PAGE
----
Biden backs down on appointing anti-abortion federal judge

  • Democrats were furious that Biden was considering a member of the Federalist Society who opposed abortion access.
  • The White House cited Senator Rand Paul’s opposition in deciding not to nominate Chad Meredith.
  • The White House had informed Gov. Andy Beshear on June 23 that it planned to nominate Meredith.

WASHINGTON- President Joe Biden quits plans to appoint a conservative, anti-abortion lawyer as a federal judge in Kentucky, the White House citing opposition from a surprising source: Republican Sen. Rand Paul, R-Ky.

The withdrawal of the White House from his planned appointment of attorney Chad Meredith — in what was an alleged deal with Senate Minority Leader Mitch McConnell — follows a strong backlash from Democrats and progressives furious that Biden considers a member of the Federalist Society who opposed access to abortion to fill a vacancy on the bench.

“In reviewing potential District Court nominees, the White House has learned that Senator Rand Paul will not be returning a blue card on Chad Meredith,” White House deputy press secretary Andrew Bates said Friday. “Therefore, the White House will not nominate Mr. Meredith.

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Paul could not immediately be reached for comment.

Traditionally, home state senators return what is known as a “blue slip” to indicate their support for federal candidates for district judges.

Republicans dropped the practice of the “blue slip” for appeals court judges under the Trump administration, but kept it for district court judges. Democrats kept the same practice.

Chad Meredith

“We are thrilled the Biden administration has made this decision – it is the right decision,” NARAL Pro-Choice America President Mini Timmaraju said in a statement. “With abortion rights and access at stake in Kentucky and across the country, it is absolutely essential that all judges uphold and uphold our fundamental rights and freedoms, including reproductive freedom.”

As first reported exclusively by The Courier Journala White House official informed Kentucky Gov. Andy Beshear’s office in a June 23 email that he planned to nominate Meredith the following day to serve as a U.S. District Court judge in the Eastern District of Kentucky.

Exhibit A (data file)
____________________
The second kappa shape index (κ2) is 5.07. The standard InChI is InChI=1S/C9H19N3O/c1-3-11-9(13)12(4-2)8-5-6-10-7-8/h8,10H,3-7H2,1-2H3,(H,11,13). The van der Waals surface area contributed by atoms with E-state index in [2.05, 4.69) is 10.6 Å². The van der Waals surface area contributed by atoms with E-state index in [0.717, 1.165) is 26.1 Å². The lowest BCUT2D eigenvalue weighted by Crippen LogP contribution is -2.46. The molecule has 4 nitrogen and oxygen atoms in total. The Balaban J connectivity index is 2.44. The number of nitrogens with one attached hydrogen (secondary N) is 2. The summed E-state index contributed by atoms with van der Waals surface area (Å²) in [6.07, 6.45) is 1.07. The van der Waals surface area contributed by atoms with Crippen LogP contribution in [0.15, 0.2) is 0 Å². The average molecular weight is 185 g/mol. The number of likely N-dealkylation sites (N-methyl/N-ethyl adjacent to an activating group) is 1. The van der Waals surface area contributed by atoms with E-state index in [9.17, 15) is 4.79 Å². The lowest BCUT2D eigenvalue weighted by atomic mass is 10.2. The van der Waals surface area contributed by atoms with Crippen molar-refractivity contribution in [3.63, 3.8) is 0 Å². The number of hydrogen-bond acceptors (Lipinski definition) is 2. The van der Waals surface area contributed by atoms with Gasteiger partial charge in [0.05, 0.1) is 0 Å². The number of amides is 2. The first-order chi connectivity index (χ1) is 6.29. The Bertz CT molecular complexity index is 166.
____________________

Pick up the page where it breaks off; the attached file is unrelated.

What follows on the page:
The next morning, however, the United States Supreme Court released its decision to overturn Roe v. Wade, ending the constitutional right to abortion and sending shockwaves across the country. Meredith’s intended nomination has not been announced or submitted.

U.S. District Judge Karen K. Caldwell of the Eastern District of Kentucky notified the White House on June 22 that she was taking senior status and would vacate her seat – but her planned vacancy was not posted online until July 1.

Pro-abortion groups called the potential nomination “unacceptable” and called on Biden not to move forward.

This week, several Senate Democrats said they would vote against a Meredith nomination, raising the odds that the president’s own party will block the pick if he goes ahead.

The The New York Times first reported on the White House dropping Meredith’s nomination.

McConnell told the New York Times “there was no deal” with Biden to trade a Meredith nomination for other considerations in the chamber, calling the president’s willingness to nominate his favorite conservative judge the guy of “collegiality” that the senators displayed.

“It was a personal gesture of friendship,” McConnell added.

McConnell also said he was “very surprised” that Paul voiced his opposition to a Meredith nomination.

Since the June 23 email, Biden has officially nominated 21 people for federal judicial vacancies — but none of them Meredith — in a rush to get more justices confirmed ahead of the midterm elections. of November, when the Democrats risk losing control of the Senate.

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Left-wing criticism of Meredith’s choice came as Biden faced cries from progressives demanding bolder action to ensure abortion access after the Supreme Court overturned Roe.

Beshear, a Democrat, called on Biden to clear Meredith’s name.

U.S. Representative John Yarmuth, D-Ky., expressed outrage at the choice, saying Biden needed to have a deal with McConnell so he wouldn’t hold up future White House nominations.

Over the past three weeks, the White House has repeatedly declined to discuss the status of Meredith’s nomination or whether Biden has a deal with McConnell.

“We have received no update from the White House regarding a nomination which, if made, would be indefensible,” Beshear said Thursday.

McConnell had declined to comment on Meredith’s potential nomination, but a spokesperson called talk of a deal “misinformation”.

Meredith, 40, served as an attorney for former Kentucky Governor Matt Bevin and solicitor general for Attorney General Daniel Cameron.

Meredith championed a 2017 Kentucky abortion law requiring doctors who perform abortions to first perform an ultrasound and describe the image to the patient. He lost in a trial in federal court, but the 6th United States Circuit Court of Appeals later upheld the law.

He also played a role in one of Bevin’s most controversial pardons, which was actually reversed when recipient Patrick Baker was tried in federal court and sentenced to 39½ years in prison for murder.

Contact Joey Garrison on Twitter @joeygarrison.

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